If you're like me you like the adventure of diving head first into a foreign language and exploring it on your own terms.
You don't want to be limited to the material or method of just one course, and you don't have the patience to progress through a class with the speed of a snail.
You want to learn Korean, and you want to learn it now by yourself.
There's nothing wrong with being an independent learner.
In fact, some of the most successful language learners are those who take the responsibility of learning into their own hands.
So how exactly to you go about learning Korean through self-study? I'll be honest it's not for the faint of heart.
I'll be honest again and say that even though it can be difficult, learning Korean on your own can be a blast. Seriously!
In this post we'll give you some practical tips and resources to help you teach yourself the Korean language.
When you learn Korean in a formal class the teacher is responsible for guiding you. He or she decides what you will learn, how you will learn it, and when.
Not many people think about this, but as a student you put a lot of trust in your teacher, and assume that they know the best way to teach and learn the language.
This way of learning is very structured, and usually the teacher/curriculum holds the student's hand as they take baby steps in Korean.
When you're teaching yourself, all this goes out the window.
From now on it's up to you to decide the what, the how, and the when behind your learning.
There are a vast number of tools and resources for learning Korean, and if you're learning on your own it's all fair game.
Even though you don't have a teacher you will still need to use something as the chief reference/resource for your journey into the Korean language.
It could be a book, a course, or even an app. At the end of the day you have to get your Korean from somewhere.
Which tool or resource you use will depend on why or how you're learning the language.
Are you more focused on speaking and aren't too concerned with reading or writing?...Then your approach should reflect that.
Do you prefer to start with grammar? Maybe you don't want to focus on grammar and simply want to learn phrases.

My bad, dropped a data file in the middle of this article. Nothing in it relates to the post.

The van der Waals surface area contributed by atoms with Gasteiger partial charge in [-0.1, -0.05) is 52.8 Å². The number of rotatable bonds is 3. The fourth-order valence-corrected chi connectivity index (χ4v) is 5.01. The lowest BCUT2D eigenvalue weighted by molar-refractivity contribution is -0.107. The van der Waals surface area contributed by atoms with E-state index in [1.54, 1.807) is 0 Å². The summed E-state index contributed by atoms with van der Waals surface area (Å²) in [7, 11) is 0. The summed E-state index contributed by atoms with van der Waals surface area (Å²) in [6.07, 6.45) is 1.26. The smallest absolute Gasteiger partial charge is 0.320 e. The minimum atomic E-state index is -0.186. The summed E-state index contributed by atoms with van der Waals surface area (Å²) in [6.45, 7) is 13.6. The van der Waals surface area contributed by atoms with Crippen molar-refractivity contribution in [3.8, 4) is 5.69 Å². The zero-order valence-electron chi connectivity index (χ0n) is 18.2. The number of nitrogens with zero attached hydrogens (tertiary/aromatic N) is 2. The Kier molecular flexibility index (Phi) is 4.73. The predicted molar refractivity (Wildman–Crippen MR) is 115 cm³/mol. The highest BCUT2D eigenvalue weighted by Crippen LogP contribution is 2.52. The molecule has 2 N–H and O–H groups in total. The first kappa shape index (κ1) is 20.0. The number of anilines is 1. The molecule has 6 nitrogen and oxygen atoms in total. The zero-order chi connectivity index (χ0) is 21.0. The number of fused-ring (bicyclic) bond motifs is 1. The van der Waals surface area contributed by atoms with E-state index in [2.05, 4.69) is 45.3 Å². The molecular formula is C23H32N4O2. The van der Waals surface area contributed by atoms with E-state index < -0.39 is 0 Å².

Are you big on pronunciation?...You get the idea.
The Korean language is vast and intricate (like any foreign language), you will pick and choose which aspects of the language you focus on.
This approach is my personal favorite, and is the one I like to use in my studies. Although it's probably not the most popular, and compared to the other two approaches it's a little complicated.
The idea here is that you learn correct pronunciation first, and develop a decent Korean accent. During and after that process you learn hangul and how to read in Korean.
Once you can read and pronounce words in Korean you start learning a ton of vocabulary (usually a list of the 500+ most common nouns, verbs, and adjectives). Typically you use some sort of spaced repetition flashcard platform to commit these words to memory.
Note: because you learned pronunciation and how to read Korean you don't use any English on your flashcards. You simply use pictures, the written Korean word, and maybe a sound file from Forvo of a native pronouncing the word.
After that you open up a Korean textbook or course to start learning basic grammar. Anytime you come across a new rule you practice mixing and matching the 500+ words you learned before to start constructing simple sentences.
You get this practice by writing or speaking with native speakers, and receiving feedback.
You continue to work through Korean grammar and commit new words to memory as you find them.
With this method you start by diving straight into Korean grammar. You take the examples of grammar rules and sentences from a textbook or course, and then you do your best to practice them with native speakers.
As you practice using the Korean grammar and phrases from your source material, you find the holes in your vocabulary. You then find the words you need to learn in order to express what you want to say (either in your textbook, course, or by some other means).
You rinse and repeat this process and continue to learn new grammar and words as you progress through the language.